Forget Social Media and marketing. Toss it out the window. It doesn’t work.
At least it won’t work if you approach Social Media solely from a marketing mindset. It isn’t television. It isn’t radio. It isn’t print.
Instead, you should focus on something entirely different, not only with Social Media, but in everything you do in your business, both online and offline: Customer Service.
Over the Thanksgiving holiday I saw two commercials that indicated to me that big businesses are perhaps starting to understand this. I think most small businesses already do understand this but need reminders.
The first commercial was for Chase Bank’s Sapphire card, which promises cardholders that when they call for customer service, they will get a real person right away, as opposed to getting stuck in automation land.
The second commercial was for Enterprise Rent-A-Car, and focused on the company’s policy of authorizing any employee to fix a customer’s problem, regardless of whether it was in their job description or not. All employees have the authority to “make it right”.
Please understand, I’m not commenting on how well they follow through on this, because I haven’t done business with either of these companies. And I’ve heard both positive and negative about both companies from friends who have done business with them, but you could say that about almost any company.
But to have that focus on customer service, and put it out there publicly, is bold. In this day and age, the moment either of them falls down on the job, you better believe their customers will be taking to Twitter and Facebook to blast them. Overall, these companies are making strides as they seek to make a commitment to great customer experience and wear it on their sleeves.
And this concept certainly isn’t revolutionary, and has been known by smart business owners since the dawn of time. Even my friend Dave Warren, of Dave’s Ace Hardware in Wisconsin, understood this concept back in 2006 when he handed his employees a document entitled “You Are Empowered“:
As complete as this booklet is, and as many updates as I add, it will never have the answer to every situation that could possibly arise. Fortunately, every member of the Dave’s Ace Hardware team was hired for personality, intelligence and common sense.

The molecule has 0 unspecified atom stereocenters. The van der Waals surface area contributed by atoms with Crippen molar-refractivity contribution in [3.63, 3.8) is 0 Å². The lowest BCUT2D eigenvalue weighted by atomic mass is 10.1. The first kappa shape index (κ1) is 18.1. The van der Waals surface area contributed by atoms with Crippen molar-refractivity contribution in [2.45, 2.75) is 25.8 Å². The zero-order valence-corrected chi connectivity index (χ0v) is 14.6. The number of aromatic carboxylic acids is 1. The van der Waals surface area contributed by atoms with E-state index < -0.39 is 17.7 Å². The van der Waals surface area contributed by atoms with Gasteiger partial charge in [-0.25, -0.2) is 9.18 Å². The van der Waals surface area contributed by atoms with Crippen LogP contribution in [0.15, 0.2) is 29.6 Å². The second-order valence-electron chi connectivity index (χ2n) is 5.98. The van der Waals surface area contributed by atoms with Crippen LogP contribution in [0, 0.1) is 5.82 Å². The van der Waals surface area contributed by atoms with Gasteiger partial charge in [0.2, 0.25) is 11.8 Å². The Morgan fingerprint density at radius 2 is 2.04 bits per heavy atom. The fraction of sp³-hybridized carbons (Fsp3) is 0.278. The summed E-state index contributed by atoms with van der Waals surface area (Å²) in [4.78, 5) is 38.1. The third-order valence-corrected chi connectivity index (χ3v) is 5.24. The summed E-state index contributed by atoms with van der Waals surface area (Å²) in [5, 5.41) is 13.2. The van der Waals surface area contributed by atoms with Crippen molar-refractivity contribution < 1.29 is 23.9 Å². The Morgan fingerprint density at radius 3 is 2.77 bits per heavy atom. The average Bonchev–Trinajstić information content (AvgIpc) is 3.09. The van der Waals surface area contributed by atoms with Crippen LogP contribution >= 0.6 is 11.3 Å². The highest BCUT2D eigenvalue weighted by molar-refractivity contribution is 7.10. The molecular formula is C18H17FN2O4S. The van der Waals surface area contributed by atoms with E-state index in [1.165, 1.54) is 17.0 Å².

In many businesses, problems are passed from one person to another like the proverbial hot potato while the customer helplessly stands by, shaking his head in disgust. In most cases, a fair solution could have easily been found by the first person the customer came in contact with.
In all instances, you have my blessing to handle any customer service issues on your own. The only requirement is that you treat each customer as you would want to be treated “if the tables were reversed”. Sometimes it takes an investment in time or money to maintain our reputation for extreme customer service. I am willing to make that investment.
You can be assured that I will publicly support any special level of customer care that you deem appropriate. In the rare event that my true opinion of your action differs, I will only share that with you in private.
Should an appropriate resolution to a specific situation not be readily apparent, then and only then, should you refer the issue to a manager. Dave’s Ace customers have come to expect a higher level of service from our more empowered team members. Let’s not let them down.
Dave get’s it. Do you? Are you willing to go as far as Dave, Chase, and Enterprise have gone?
Oh, and by the way, that whole marketing thing? Remember, word of mouth is your best friend. Treat those customers right, and they will take care of that for you, and Social Media will be part of the mix. Be social, provide great customer service, and the marketing will follow.
As an aside, head over to Enterprise’s Facebook page and check out the Enterprise Way tab. There you’ll find a great series of commercials and videos which highlight their values, particularly in relation to their customers and employees. They really seem to do a great job of using Social Media for Customer Service, rather than being overly marketing-centric.
How are you providing great customer service and customer experience? Are your customers talking about you and telling others about you (in a positive way)? How are you using Social Media as part of the overall equation?
- Small Business Tip Tuesday: Just Speak Up and Ask! (inklingmedia.net)
- Propose Your Own Solution to Customer Service to Get What You Want [Customer Service] (lifehacker.com)
- Using Social Media for Customer Service – Best Practices for Doing it Right (customerthink.com)
- How to Make Customer Service Matter Again Part 2 (briansolis.com)
- Eight Social Media Trends for 2012 (spinsucks.com)